Up to 144 buildings in small localities in the Auvergne-Rhône-Alpes region will undergo deep energy retrofits in the next year, generating more than 7.8 GWh/year of energy savings, the equivalent of removing 1,191 vehicles from the road for a year, and representing investments totalling € 23.7 million. Through one-stop-shop services set up as part of the EU-funded BAPAURA project, municipalities in the region are gaining access to tools and knowledge to ensure that building renovations achieve their maximum potential for energy efficiency. The project is managed by Marie Jeanmougin, whose engagement in the project has been recognised as a key factor in its success and expected replicability in France and Europe.
Marie set her sights on working on the energy transition from an early age. After graduating in 2014 with an engineering degree in energy, she worked conducting building audits and feasibility studies of district heating networks before joining the French Agency for Ecological Transition, ADEME, in 2020.
As the BAPAURA project manager, Marie works with the project partners to help them develop the best tools, organise training sessions and exchange know-how within the network. She creates a stimulating, sharing environment that allows partners to co-create new methods and tools, making these resources immediately available to all stakeholders. Her engineering background has helped her work alongside technical partners.
Renovating buildings in small and mid-sized municipalities can be challenging due to a lack of access to information and tools. BAPAURA provides the technical, financial and legal tools to support municipalities in fulfilling the savings potential of every renovation project. To date, the project has successfully brought 11 other territories onboard, covering 25% of France. A project capable of bridging such a gap was long overdue, and now the renovation of buildings can be adequately supported for many years to come.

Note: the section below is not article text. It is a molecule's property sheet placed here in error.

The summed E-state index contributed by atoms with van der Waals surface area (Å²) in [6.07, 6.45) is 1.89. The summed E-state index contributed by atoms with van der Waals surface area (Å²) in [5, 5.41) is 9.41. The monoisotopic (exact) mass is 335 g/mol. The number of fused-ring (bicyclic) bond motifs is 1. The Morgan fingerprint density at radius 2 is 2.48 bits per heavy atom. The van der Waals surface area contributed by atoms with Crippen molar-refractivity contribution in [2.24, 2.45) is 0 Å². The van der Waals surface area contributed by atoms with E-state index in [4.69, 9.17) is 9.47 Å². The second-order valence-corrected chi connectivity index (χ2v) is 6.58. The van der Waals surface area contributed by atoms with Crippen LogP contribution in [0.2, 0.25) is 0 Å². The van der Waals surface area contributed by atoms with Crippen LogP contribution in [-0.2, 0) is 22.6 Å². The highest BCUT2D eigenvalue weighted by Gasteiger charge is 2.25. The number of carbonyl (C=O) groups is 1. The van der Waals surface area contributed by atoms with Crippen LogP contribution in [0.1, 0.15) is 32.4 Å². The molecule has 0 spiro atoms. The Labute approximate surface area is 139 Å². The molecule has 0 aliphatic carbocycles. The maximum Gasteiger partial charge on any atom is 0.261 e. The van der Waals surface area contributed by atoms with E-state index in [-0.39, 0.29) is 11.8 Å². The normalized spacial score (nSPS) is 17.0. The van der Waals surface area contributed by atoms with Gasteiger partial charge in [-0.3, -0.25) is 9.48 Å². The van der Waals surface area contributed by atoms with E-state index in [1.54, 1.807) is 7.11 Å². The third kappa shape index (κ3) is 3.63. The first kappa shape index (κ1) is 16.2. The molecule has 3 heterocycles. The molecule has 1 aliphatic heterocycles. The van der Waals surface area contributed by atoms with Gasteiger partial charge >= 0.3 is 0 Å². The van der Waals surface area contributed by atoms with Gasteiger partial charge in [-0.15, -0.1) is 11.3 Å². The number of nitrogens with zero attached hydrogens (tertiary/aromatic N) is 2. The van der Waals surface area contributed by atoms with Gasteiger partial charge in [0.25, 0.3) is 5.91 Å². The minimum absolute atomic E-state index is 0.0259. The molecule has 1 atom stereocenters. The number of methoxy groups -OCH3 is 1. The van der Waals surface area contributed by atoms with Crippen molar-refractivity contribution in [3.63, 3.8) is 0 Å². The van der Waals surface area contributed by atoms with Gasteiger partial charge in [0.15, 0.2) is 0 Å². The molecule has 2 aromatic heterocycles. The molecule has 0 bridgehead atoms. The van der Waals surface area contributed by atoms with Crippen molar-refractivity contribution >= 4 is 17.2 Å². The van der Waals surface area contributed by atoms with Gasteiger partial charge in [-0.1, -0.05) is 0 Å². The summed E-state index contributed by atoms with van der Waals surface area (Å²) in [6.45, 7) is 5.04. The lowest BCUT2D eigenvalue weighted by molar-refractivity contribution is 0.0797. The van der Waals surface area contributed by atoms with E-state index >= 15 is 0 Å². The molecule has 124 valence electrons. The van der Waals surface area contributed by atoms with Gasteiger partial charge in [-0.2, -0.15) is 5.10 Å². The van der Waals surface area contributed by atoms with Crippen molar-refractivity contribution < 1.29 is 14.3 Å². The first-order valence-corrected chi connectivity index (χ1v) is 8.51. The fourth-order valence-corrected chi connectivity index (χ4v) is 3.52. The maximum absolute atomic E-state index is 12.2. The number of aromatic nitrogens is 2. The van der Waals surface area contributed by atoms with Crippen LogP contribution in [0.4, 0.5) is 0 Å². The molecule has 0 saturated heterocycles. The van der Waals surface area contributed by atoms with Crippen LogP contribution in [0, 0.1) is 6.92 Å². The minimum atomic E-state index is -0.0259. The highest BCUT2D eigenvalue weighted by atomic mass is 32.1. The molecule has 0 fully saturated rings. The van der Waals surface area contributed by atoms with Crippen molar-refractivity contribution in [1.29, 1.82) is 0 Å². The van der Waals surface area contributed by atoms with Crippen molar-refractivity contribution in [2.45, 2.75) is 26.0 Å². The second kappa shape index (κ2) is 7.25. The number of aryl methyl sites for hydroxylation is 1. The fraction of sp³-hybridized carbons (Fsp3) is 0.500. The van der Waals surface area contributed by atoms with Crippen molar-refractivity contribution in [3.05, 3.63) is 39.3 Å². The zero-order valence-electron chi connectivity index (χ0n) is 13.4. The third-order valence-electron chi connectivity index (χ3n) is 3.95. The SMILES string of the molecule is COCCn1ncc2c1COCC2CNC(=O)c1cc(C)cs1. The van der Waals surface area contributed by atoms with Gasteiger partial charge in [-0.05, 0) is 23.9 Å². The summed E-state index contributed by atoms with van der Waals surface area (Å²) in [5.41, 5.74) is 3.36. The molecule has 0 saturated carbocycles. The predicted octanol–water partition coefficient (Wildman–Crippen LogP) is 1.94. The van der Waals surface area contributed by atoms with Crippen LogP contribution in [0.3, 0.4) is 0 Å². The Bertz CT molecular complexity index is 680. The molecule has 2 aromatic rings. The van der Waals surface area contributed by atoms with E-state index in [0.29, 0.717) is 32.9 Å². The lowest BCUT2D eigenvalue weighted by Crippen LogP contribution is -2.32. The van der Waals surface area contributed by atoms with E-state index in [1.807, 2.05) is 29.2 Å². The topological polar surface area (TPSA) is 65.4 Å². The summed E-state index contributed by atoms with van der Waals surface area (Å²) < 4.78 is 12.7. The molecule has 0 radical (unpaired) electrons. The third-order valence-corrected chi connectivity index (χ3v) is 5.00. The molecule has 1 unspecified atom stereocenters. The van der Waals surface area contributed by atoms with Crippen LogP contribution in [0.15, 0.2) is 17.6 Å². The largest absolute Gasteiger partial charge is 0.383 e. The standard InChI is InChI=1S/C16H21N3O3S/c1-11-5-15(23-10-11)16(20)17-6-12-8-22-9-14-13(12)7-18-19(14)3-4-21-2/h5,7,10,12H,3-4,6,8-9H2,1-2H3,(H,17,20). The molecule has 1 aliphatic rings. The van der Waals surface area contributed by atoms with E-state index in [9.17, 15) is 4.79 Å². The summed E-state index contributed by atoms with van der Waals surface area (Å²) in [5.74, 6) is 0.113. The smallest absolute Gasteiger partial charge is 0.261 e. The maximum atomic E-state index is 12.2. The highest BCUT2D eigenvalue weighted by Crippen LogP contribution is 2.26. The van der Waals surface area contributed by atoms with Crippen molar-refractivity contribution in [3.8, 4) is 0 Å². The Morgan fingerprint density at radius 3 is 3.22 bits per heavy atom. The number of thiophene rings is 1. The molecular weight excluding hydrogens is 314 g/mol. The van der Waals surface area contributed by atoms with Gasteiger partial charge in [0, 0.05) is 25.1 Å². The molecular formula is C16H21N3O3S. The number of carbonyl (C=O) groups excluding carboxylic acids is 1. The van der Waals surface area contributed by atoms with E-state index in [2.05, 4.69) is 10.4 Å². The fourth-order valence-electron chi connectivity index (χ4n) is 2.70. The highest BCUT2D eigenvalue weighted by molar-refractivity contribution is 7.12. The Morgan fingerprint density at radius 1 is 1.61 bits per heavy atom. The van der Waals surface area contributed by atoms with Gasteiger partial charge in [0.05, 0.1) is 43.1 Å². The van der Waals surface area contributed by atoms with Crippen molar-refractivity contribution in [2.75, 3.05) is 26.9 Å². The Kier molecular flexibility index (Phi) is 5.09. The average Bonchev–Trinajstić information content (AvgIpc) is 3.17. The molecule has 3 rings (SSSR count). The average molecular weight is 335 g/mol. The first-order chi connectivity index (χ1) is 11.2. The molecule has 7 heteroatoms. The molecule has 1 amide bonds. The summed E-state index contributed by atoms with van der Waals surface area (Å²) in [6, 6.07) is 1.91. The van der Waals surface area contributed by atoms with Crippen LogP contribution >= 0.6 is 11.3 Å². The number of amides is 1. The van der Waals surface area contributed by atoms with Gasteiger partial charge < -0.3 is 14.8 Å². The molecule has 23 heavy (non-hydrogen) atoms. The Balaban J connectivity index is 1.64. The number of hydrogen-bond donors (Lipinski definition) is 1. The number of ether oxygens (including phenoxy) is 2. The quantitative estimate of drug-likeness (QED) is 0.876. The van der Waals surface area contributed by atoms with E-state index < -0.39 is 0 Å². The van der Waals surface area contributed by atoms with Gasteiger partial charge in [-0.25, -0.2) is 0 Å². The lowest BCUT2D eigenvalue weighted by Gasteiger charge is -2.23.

As the single largest energy consumer in the EU, buildings account for about 40% of the EU’s energy consumption and 36% of its greenhouse gas emissions. Building renovations for energy efficiency are therefore crucial to meeting European energy and climate goals. The project, which is funded under the EU’s Horizon 2020 programme, responds to the EU’s goal of secure, clean and efficient energy and its Renovation Wave Strategy that sets out to at least double renovation rates in the next ten years. Such actions are delivering on the European Green Deal, and more urgently, supporting the REPowerEU Plan to accelerate the clean energy transition and increase Europe’s energy independence.
The incoming generation ushers in clean energy for Europe
Marie Jeanmougin is one of three finalists shortlisted for the European Sustainable Energy Awards 2022 in the Young Energy Trailblazer category. The award recognises people under the age of 35 carrying out outstanding activities that advance the clean energy transition in Europe and inspire ambitious climate and energy action. The other finalists in the Young Energy Trailblazer category are Carla Silva Gonçalves and Timea Farkas.
Carla Silva Gonçalves, a 30-year-old from Portugal, is using her maths skills to advance the energy transition. Timea Farkas is a 25-year-old research engineer and PhD candidate from Romania whose engagement in three EU-funded projects is improving energy efficiency among SMEs.